Much like its neighbouring region the Waikato, the Coromandel electorate has been a National stronghold since 1972, only falling out of their hands once in 1999 to the Green Party.

Now with Labour sailing high above National, their Coromandel candidate Nathaniel Blomfield is looking to dethrone National's sitting MP Scott Simpson.

The Coromandel region houses the largest proportions of both males and females in the 65–69-year age group, in which Blomfield says that the older demographic tends to lean towards National rather than Labour, however he said that he has encountered previous National voters who would now be voting Labour.

"I think this race will be closer than the 2017 race when I last contested against Scott Simpson. That was my first time, but this time I now have name recognition I believe I can take the fight to Scott," Blomfield said.


In the 2017 election, Simpson won the electorate with more than 23,000 votes, while Blomfield secured just under 9000.

He said one of the main issues for the Coromandel region would be how to pull funding back into the local economy with the drop in tourism due to the Covid-19 pandemic.

Labour candidate for Coromandel Nathaniel Blomfield presents Ken Allen with spring flowers in exchange for some political advice. Photo / File
Labour candidate for Coromandel Nathaniel Blomfield presents Ken Allen with spring flowers in exchange for some political advice. Photo / File

"I think we need to be advocating more for our region, we are in a great position in the North Island and with Covid-19 drying up a lot of the tourism money we need to find other ways to support our local economy, such as the marine industry or agricultural industry."

"I live in Tairua and during the winter months there is about a 70 to 80 per cent unoccupancy rate for houses here because they are all holiday homes. That raises two problems because, one, it means people are not spending here when they are at their real homes during the year, and two it means finding housing for workers that want to work here becomes tough because the prices are so expensive for them."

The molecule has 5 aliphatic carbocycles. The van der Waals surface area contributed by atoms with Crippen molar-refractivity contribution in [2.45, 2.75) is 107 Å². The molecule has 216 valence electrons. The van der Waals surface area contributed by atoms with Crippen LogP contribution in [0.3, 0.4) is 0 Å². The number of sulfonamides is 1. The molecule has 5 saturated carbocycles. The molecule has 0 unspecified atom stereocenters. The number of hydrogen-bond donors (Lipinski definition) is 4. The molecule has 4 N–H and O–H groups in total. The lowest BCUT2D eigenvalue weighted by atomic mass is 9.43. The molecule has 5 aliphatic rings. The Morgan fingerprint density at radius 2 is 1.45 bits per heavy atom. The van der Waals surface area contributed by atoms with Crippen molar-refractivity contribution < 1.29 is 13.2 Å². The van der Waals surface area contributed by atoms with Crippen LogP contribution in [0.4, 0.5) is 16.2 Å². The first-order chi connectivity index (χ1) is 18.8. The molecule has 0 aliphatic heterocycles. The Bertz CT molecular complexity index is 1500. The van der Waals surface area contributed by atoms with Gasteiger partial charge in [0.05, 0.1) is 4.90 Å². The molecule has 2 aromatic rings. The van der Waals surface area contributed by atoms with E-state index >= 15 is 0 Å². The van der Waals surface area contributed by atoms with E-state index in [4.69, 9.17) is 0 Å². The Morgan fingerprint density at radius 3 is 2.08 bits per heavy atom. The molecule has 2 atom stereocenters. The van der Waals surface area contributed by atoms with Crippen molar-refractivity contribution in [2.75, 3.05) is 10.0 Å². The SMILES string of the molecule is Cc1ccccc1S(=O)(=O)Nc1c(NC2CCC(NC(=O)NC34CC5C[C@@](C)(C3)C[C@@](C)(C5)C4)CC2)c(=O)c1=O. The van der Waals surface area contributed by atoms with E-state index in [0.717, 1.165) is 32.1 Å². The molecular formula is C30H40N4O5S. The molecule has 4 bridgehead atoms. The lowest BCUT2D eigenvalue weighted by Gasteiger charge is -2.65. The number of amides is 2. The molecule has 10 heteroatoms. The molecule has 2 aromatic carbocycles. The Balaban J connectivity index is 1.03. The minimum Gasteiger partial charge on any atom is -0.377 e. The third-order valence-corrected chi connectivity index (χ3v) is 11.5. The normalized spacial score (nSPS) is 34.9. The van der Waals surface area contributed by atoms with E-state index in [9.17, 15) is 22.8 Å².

"It's hard enough for local families that are working in the middle class to find a decent rental let alone a seasonal worker."

While his counterpart Simpson wants to focus on development a four-lane expressway on State Highway 2 between Waihi and Tauranga, Blomfield is keen to spend more money on improving the current roads in the Coromandel region.

"The smaller regional roads such as the Thames Coast Rd which is often closed off due to slips and the Kopu-Hikuai road which is often blocked in or flooded need to be upgraded."

"Upgrades would save lives and the other infrastructure project I would be focusing on is with water shortages. In Whitianga they are on water restrictions from last summer and with a new summer approaching we need future planning for these regional towns. Water is a crucial resource for us."


Simpson, who has held the seat since 2011, said that more needs to be done in the region in retaining the younger demographic.

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"Obviously Thames and the Coromandel has a very high age demographic, there is nothing against that, but we need to also be looking to keep some of the younger ones in the region with jobs to keep the economy rolling," Simpson said.

"The Kopu marine development will be good for the local economy and with the roll out of fibre internet across our region it means more people are able to work from home in the Coromandel rather than having to venture out to the big cities every day."

If elected the National Party has said that they will establish a national park in the Coromandel which Simpson said would also be a huge boost to the economy.

"It means we will have a national park in the north of New Zealand as well, it will bring people into the region for trips, they may stay a couple of nights and there is just plenty more we can do up there."

The Coromandel Electorate. Image / Elections NZ
The Coromandel Electorate. Image / Elections NZ

Simpson also wants to focus on improving State Highway 2 between Waihi and Tauranga, and said that with a four-lane highway there would be an increase in growth.


"We've seen it in the Waikato with towns such as Cambridge that have really taken off, it will encourage businesses to move out of the cities and set up more in the regions."

Simpson also said that will the notion of a rail network in the Waikato was a good idea, he said it would simply not work in the Coromandel.

"You would be looking at billions of dollars, there going to have to build a new tunnel in Tauranga as that one is coming to the end of its lifespan and with the terrain of the Coromandel I think driving is still the suitable option."